Mattel Inc., maker of Barbie dolls, last week announced that it would create a bald version of the popular fashion doll to support people battling cancer.
The announcement came a few months after Beautiful and Bald Barbie, a Facebook group that petitioned Mattel to make a hairless version of the doll, gained mass support online. Their mission was simple:
We would like to see a Beautiful and Bald Barbie made to help young girls who suffer from hair loss due to cancer treatments, alopecia or trichotillomania. Also, for young girls who are having trouble coping with their mother’s hair loss from chemo. Many children have some difficulty accepting their mother, sister, aunt, grandparent or friend going from long-haired to bald.
“A hairless doll could really present a great opportunity for families and medical providers to talk about illness and hair loss with kids facing those issues,” says Cori Liptak, PhD, a psychologist in the Division of Pediatric Psychosocial Services at Dana-Farber/Boston Children’s Cancer and Blood Disorders Center. “It could also be an interactive way for some children to express their emotions about their own medical experience.”
(Liptak spoke about the doll when the idea was first proposed; you can read her thoughts in this blog post.)
According to a Mattel representative, the yet-to-be named doll will be a member of the Barbie community that will come with “wigs, hats, scarves, and other fashion accessories to provide girls with a traditional fashion play experience. For those girls who choose, the wigs and head coverings can be interchanged or can be completely removed.”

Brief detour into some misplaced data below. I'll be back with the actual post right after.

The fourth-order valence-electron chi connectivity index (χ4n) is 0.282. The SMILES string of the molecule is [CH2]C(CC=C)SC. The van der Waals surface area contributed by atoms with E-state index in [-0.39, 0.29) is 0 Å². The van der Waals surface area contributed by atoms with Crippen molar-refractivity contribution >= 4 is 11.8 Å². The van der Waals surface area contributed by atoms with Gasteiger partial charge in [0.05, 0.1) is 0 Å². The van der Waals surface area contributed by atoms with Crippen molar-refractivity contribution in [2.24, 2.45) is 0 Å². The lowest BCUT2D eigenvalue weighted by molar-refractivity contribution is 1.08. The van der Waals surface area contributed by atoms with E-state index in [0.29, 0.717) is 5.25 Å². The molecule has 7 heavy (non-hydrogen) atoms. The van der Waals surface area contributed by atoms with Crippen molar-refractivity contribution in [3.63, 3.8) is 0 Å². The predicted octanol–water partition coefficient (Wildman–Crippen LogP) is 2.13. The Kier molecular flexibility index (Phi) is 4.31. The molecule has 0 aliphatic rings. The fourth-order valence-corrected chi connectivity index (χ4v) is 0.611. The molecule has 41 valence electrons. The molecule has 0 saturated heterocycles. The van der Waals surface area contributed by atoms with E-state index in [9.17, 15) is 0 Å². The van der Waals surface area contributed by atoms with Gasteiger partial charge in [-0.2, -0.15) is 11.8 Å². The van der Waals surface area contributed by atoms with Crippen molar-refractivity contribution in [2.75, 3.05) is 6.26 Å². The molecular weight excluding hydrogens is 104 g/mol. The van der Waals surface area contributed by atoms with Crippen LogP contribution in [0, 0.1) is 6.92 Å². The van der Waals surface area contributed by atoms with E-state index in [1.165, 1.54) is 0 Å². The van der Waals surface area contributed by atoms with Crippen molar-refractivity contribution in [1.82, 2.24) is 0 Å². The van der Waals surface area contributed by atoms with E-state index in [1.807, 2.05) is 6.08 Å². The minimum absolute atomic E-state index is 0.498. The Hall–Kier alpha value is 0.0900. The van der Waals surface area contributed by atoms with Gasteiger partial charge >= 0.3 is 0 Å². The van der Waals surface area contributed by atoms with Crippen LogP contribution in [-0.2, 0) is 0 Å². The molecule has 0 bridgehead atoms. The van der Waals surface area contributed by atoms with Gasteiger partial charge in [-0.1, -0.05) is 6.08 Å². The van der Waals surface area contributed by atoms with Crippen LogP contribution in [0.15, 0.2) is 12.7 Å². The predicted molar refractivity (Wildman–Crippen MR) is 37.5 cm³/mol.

At the moment it looks like the doll won’t be sold in stores, but donated and distributed exclusively to children’s hospitals through a pre-existing charity partnership Mattel has with the Children’s Hospitals Association. (Boston Children’s Hospital, a Dana-Farber partner, is a proud member of the Children’s Hospital Association.)
According to Mattel, this move will put the doll directly in the hands of girls who are most affected by hair loss. A doll and money donation will also be made to CureSearch for Children’s Cancer and the National Alopecia Areata Foundation.
While Liptak sees merit in the idea of a semi-exclusive release, she says by distributing the doll this way Mattel might exclude children who have friends or relatives dealing with illness related to hair loss.
“The way Mattel is choosing to release the doll is one way to ensure that the kids who will benefit from it can get it,” she says. “But they might miss the chance to reach children who have parents or know someone going through cancer treatment. That would eliminate the potential for this doll to provide an outlet for them to learn about treatment side-effects and provide an avenue to discuss their feelings about their parent’s cancer experience.”
This post was originally published on Thriving, Boston Children’s Hospital’s health blog.